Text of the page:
Elodie Harper shares her impressions of a certain place in Norfolk that inspired her novels…
The first time I got a sense of the true menace of the Norfolk landscape was after I moved to the county to work for ITV News Anglia. I was assigned a reporting job in Great Yarmouth and set off in the car with David Bush, the company’s longstanding cameraman.
We reached the Acle Straight – or ‘new road’ as David called it, in typical Norfolk fashion given it’s almost 200 years old – and entered the marshes. It was early morning and the ground mist rose like smoke. On either side of us, the land rolled out, seemingly forever, and through the fog stood the blue outlines of what looked like windmills. The odd cow or sheep loomed up close to the road, separated from the cars by nothing more than a ditch. I felt like we had driven into the middle of a 16th century painting by an old Dutch Master.
“Where are we?” I asked.
“This is Halvergate.”
“Bit eerie isn’t it?”
“People get mesmerized staring out at the marshes,” he said, looking straight ahead. “End up in the ditch. Drowned, mostly.”
I didn’t know David too well at this point, so it was a relief after we got to Yarmouth, finished filming, and he became less gloomy over a helping of chips, but Halvergate never became less strange. I later learned it had originally been called ‘Hellfire Gate’, which seemed appropriate for a landscape that’s literally smoking from the flames beneath. It was where I built my fictional prison, HMP Halvergate in The Binding Song, but the marshes are also the place that I picture in my mind’s eye whenever I am writing and want to draw on the peculiar menace of the landscape. For me it’s the soul of Norfolk Noir.
Noirwich festival co-director Henry Sutton also writes under the name Harry Brett; here he reveals how Norfolk pervades his work.
There’s the Norfolk Noir of Henry Sutton and the Norfolk Noir of Harry Brett: both begin and end in Great Yarmouth, but Sutton’s stretches further, while Brett’s goes darker. From the beginning Sutton explored domestic dysfunction, driven as much by character, as place. North Norfolk – the eerie marshes, the fast-flowing tides, the vast skies, the unstable land – provided not just the backdrop but the tone and the hints of menace that my early novels, particularly Bank Holiday Monday, were packed with.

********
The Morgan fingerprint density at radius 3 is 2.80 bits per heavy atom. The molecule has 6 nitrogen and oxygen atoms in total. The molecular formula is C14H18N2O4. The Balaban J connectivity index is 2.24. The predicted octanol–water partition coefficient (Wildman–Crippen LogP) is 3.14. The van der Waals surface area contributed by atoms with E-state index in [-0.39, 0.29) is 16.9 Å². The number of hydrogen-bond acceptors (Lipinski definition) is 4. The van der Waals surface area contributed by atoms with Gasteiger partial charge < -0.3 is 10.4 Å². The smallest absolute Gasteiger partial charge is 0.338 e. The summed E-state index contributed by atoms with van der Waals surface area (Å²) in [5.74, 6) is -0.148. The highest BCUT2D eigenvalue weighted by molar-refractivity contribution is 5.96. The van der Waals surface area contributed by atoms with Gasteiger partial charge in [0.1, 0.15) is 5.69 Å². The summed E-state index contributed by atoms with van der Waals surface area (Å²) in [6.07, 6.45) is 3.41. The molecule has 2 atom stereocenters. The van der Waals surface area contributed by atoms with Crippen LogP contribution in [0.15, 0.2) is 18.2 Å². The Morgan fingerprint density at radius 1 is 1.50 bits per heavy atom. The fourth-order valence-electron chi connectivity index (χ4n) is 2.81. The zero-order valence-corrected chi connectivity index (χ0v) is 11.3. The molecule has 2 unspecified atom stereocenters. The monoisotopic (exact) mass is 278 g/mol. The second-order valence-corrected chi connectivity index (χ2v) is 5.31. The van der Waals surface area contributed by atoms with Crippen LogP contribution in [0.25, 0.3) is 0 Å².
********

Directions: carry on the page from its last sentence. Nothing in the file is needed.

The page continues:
Then came the novel Kid’s Stuff, which had the landscapes and big, doom-laden skies – along with what I’ll call a Norwich Noir setting and theme. The novel’s centred on a white, working-class bloke, living in a place very like Norwich. He’s struggling to modernise, and the people closest to him suffer most from his frustration. The most chilling scene I think I’ve ever written takes place in this novel, on the Acle Straight, as he drives to Great Yarmouth.
Yarmouth features in all but name in My Criminal World. As does Norwich – again in all but name. The novel revolves around a crime writer dealing with block and outdated, bourgeois notions of genre. The work he’s trying to finish is a crime novel set in Kingsmouth – my amalgamation of King’s Lynn and Great Yarmouth, though really it’s much more Yarmouth than Lynn, even down to the use of real street names. The point was to explore Norfolk’s most diverse and challenged communities.
This work and focus has continued with my Harry Brett novels, which are firmly rooted in Great Yarmouth, and combine, I like to think, the extraordinary physical vistas – both natural and manmade – with a tension derived from a town on the edge in every sense. While I’ve long believed that character and plot are intrinsic, I’d also like to add place to the mix, in equal measure. The Sutton and Brett novels are defined by character, plot and place. None could have happened elsewhere.
Now that Noirwich 2019 has been revealed, we thought we'd take a retrospective look back at last year's festival. If you've never been to Noirwich before this will give you a taste of what to expect in September.Read more ⟶
This week we have an interview with author Winnie M Li, writer of the novel Dark Chapter which was described by the Guardian as “a defiant retelling of personal trauma.”Read more ⟶
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